Economy,  Middle East



The strange creation known as Dubai may not be about to fulfill the vision in Shelley’s poem Ozymandias, but the recent debt crisis is a reminder that the place is built– figuratively as well as literally– on sand. In fact the building boom of recent years turned into something of a bust about a year ago.

As someone who recognizes that capitalism has some positive features, it’s hard for me to see Dubai as anything other than a compendium of capitalism’s worst features taken to the nth degree: extravagance for the sake of extravagance (e.g., an indoor ski slope), large-scale environmental damage, vastly unequal global distribution of resources and most tellingly the enormous gaps between a minority of privileged UAE nationals and Westerners on the one hand, and on the other hand a huge exploited army of mainly south Asian workers, many of whom live in squalid “collective labour accommodations.”


Dubai is a concentrated, exaggerated version of what is happening in many other parts of the world.

Ghaith Abdul-Ahad of The Guardian described described Dubai’s social and ecnomic pyramid as follows:

At the top, floating around in their black or white robes, are the locals with their oil money. Immaculate and pampered, they own everything. Outside the “free zones”, where the rules are looser, no one can start a business in the UAE without a partner from the emirates, who often does nothing apart from lending his name. No one can get a work permit without a local sponsor.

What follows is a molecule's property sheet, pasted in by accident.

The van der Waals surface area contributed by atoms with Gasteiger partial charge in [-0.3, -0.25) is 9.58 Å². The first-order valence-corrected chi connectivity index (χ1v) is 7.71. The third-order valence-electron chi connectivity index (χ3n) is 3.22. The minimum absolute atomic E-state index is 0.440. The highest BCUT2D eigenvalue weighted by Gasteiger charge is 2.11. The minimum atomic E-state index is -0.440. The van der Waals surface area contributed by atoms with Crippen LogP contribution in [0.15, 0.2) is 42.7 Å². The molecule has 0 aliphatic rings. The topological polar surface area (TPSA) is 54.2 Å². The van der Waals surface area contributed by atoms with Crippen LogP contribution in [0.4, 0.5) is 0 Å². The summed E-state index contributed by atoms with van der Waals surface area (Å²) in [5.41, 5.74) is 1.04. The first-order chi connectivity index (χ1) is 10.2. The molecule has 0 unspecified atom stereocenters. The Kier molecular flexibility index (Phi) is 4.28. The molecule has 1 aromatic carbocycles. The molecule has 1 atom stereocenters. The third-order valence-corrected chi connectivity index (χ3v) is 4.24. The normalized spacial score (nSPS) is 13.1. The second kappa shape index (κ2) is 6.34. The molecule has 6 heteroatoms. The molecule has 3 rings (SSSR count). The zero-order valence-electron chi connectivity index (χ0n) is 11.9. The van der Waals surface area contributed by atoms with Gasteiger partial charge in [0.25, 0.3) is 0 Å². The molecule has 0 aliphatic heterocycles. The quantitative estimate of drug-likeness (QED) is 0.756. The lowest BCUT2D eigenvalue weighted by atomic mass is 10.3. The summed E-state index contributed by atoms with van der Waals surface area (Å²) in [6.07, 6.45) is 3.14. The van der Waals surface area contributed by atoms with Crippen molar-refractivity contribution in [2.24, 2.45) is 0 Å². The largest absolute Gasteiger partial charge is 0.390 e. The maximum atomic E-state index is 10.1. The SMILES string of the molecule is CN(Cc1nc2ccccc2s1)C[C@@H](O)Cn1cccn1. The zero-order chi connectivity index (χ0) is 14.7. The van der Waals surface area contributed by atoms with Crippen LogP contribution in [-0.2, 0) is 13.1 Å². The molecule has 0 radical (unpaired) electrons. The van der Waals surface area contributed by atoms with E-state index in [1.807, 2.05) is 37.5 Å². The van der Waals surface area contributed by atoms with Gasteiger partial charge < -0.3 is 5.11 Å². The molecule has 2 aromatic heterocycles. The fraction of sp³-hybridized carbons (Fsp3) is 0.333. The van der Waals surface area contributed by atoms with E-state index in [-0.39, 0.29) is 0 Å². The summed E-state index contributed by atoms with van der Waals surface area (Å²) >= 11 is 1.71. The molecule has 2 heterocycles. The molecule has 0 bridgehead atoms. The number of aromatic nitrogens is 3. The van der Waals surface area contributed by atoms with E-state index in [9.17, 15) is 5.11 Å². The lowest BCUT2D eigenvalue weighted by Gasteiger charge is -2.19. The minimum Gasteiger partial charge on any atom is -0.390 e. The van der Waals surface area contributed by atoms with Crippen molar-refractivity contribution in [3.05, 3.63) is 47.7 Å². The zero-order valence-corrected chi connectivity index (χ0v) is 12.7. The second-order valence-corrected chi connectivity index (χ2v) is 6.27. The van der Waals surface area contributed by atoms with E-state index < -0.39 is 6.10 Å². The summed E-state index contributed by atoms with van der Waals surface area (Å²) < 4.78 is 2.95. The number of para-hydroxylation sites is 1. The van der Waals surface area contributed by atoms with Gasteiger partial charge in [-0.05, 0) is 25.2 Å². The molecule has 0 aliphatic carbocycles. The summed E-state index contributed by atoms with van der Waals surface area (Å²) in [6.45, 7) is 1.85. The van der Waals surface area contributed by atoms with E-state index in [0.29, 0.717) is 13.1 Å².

Under the locals come the western foreigners, the experts and advisers, making double the salaries they make back home, all tax free. Beneath them are the Arabs – Lebanese and Palestinians, Egyptians and Syrians. What unites these groups is a mixture of pretension and racism.

“Unrealistic things happen to your mind when you come here,” a Lebanese woman who frequently visits Dubai tells me as she drives her new black SUV. “Suddenly, you can make $5,000 [£2,800] a month. You can get credit so easy, you buy the car of your dreams, you shop and you think it’s a great bargain; when you go to dinner, you go to a hotel … nowhere else can you live like this.”

Down at the base of the pyramid are the labourers, waiters, hotel employees and unskilled workers from India, Pakistan, Sri Lanka, Ethiopia, the Philippines and beyond. They move deferentially around the huge malls, cafes, bars and restaurants, bowing down and calling people sir and madam. In the middle of the day, during the hottest hours, you can see them sleeping in public gardens under trees, or on the marble floors of the Dubai Mosque, on benches or pieces of cardboard on side streets. These are the victims of the racism that is not only flourishing in the UAE but is increasingly being exported to the rest of the Middle East. Sometimes it reminds you of the American south in the 1930s.

In 2007, while the boom was still at his height, ABC News did a revealing report on the gulf between the pampered few and the exploited many in Dubai.

Around the same time, Sunny Hundal wrote enthusiastically about Dubai in The Guardian, although he did acknowledge that “the political system still resembles more a monarchy than a democracy and political dissent is not easily tolerated.” Perhaps the latest events have caused a few more stars to fall from his eyes.

(Hat tip: Shiraz Socialist)